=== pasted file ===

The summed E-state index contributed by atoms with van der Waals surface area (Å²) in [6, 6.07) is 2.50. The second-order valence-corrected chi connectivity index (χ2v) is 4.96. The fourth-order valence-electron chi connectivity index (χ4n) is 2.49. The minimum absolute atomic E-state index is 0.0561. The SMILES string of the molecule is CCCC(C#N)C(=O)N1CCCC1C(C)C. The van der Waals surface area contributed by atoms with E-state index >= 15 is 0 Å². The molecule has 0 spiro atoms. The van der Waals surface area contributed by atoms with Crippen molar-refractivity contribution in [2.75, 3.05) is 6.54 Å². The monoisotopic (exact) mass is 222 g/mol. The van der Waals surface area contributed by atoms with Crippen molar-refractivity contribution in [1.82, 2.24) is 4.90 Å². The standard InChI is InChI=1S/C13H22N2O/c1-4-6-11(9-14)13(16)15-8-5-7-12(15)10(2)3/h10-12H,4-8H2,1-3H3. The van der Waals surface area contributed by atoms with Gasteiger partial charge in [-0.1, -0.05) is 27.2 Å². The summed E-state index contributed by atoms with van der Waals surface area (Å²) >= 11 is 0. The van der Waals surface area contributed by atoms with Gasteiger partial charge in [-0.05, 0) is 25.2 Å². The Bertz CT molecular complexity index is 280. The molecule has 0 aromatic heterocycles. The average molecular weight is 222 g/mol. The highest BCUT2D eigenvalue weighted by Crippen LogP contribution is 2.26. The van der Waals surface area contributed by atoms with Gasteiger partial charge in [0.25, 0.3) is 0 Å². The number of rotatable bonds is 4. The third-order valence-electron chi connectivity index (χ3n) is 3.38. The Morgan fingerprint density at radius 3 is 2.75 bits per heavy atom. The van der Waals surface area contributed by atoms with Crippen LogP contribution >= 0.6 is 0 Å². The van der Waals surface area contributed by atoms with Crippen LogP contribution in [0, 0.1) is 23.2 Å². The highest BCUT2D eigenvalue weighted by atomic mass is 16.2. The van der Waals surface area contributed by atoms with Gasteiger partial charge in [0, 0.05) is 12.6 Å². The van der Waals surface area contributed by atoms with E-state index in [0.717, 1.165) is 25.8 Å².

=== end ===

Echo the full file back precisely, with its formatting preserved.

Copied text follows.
The summed E-state index contributed by atoms with van der Waals surface area (Å²) in [6, 6.07) is 2.50. The second-order valence-corrected chi connectivity index (χ2v) is 4.96. The fourth-order valence-electron chi connectivity index (χ4n) is 2.49. The minimum absolute atomic E-state index is 0.0561. The SMILES string of the molecule is CCCC(C#N)C(=O)N1CCCC1C(C)C. The van der Waals surface area contributed by atoms with E-state index >= 15 is 0 Å². The molecule has 0 spiro atoms. The van der Waals surface area contributed by atoms with Crippen molar-refractivity contribution in [2.75, 3.05) is 6.54 Å². The monoisotopic (exact) mass is 222 g/mol. The van der Waals surface area contributed by atoms with Crippen molar-refractivity contribution in [1.82, 2.24) is 4.90 Å². The standard InChI is InChI=1S/C13H22N2O/c1-4-6-11(9-14)13(16)15-8-5-7-12(15)10(2)3/h10-12H,4-8H2,1-3H3. The van der Waals surface area contributed by atoms with Gasteiger partial charge in [-0.1, -0.05) is 27.2 Å². The summed E-state index contributed by atoms with van der Waals surface area (Å²) >= 11 is 0. The van der Waals surface area contributed by atoms with Gasteiger partial charge in [-0.05, 0) is 25.2 Å². The Bertz CT molecular complexity index is 280. The molecule has 0 aromatic heterocycles. The average molecular weight is 222 g/mol. The highest BCUT2D eigenvalue weighted by Crippen LogP contribution is 2.26. The van der Waals surface area contributed by atoms with Gasteiger partial charge in [0.25, 0.3) is 0 Å². The number of rotatable bonds is 4. The third-order valence-electron chi connectivity index (χ3n) is 3.38. The Morgan fingerprint density at radius 3 is 2.75 bits per heavy atom. The van der Waals surface area contributed by atoms with Crippen LogP contribution >= 0.6 is 0 Å². The van der Waals surface area contributed by atoms with Crippen LogP contribution in [0, 0.1) is 23.2 Å². The highest BCUT2D eigenvalue weighted by atomic mass is 16.2. The van der Waals surface area contributed by atoms with Gasteiger partial charge in [0, 0.05) is 12.6 Å². The van der Waals surface area contributed by atoms with E-state index in [0.717, 1.165) is 25.8 Å².